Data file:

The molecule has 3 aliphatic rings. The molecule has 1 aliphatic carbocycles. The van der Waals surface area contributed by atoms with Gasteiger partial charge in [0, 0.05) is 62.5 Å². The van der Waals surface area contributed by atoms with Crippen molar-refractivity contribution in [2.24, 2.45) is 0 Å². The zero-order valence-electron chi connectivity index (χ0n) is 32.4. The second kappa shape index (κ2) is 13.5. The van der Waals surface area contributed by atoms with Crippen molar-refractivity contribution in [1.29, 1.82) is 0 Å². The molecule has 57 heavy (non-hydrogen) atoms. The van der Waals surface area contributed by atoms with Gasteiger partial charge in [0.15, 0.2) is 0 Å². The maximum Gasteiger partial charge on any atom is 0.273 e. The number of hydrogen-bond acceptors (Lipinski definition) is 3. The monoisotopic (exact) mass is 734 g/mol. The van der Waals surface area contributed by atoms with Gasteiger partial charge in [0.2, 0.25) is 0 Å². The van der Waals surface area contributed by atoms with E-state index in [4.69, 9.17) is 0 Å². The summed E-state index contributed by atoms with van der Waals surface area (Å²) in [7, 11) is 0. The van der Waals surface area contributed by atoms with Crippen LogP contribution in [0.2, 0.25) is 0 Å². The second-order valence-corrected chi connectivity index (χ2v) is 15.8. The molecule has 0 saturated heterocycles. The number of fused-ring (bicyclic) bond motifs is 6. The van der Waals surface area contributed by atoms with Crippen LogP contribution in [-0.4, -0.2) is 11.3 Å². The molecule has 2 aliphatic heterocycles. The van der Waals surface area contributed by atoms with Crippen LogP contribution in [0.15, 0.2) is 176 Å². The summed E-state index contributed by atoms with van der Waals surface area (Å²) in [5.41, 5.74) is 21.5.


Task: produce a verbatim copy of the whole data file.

The molecule has 3 aliphatic rings. The molecule has 1 aliphatic carbocycles. The van der Waals surface area contributed by atoms with Gasteiger partial charge in [0, 0.05) is 62.5 Å². The van der Waals surface area contributed by atoms with Crippen molar-refractivity contribution in [2.24, 2.45) is 0 Å². The zero-order valence-electron chi connectivity index (χ0n) is 32.4. The second kappa shape index (κ2) is 13.5. The van der Waals surface area contributed by atoms with Crippen molar-refractivity contribution in [1.29, 1.82) is 0 Å². The molecule has 57 heavy (non-hydrogen) atoms. The van der Waals surface area contributed by atoms with Gasteiger partial charge in [0.15, 0.2) is 0 Å². The maximum Gasteiger partial charge on any atom is 0.273 e. The number of hydrogen-bond acceptors (Lipinski definition) is 3. The monoisotopic (exact) mass is 734 g/mol. The van der Waals surface area contributed by atoms with Gasteiger partial charge in [0.2, 0.25) is 0 Å². The van der Waals surface area contributed by atoms with E-state index in [4.69, 9.17) is 0 Å². The summed E-state index contributed by atoms with van der Waals surface area (Å²) in [7, 11) is 0. The van der Waals surface area contributed by atoms with Crippen LogP contribution in [0.2, 0.25) is 0 Å². The second-order valence-corrected chi connectivity index (χ2v) is 15.8. The molecule has 0 saturated heterocycles. The number of fused-ring (bicyclic) bond motifs is 6. The van der Waals surface area contributed by atoms with Crippen LogP contribution in [-0.4, -0.2) is 11.3 Å². The molecule has 2 aliphatic heterocycles. The van der Waals surface area contributed by atoms with Crippen LogP contribution in [0.15, 0.2) is 176 Å². The summed E-state index contributed by atoms with van der Waals surface area (Å²) in [5.41, 5.74) is 21.5.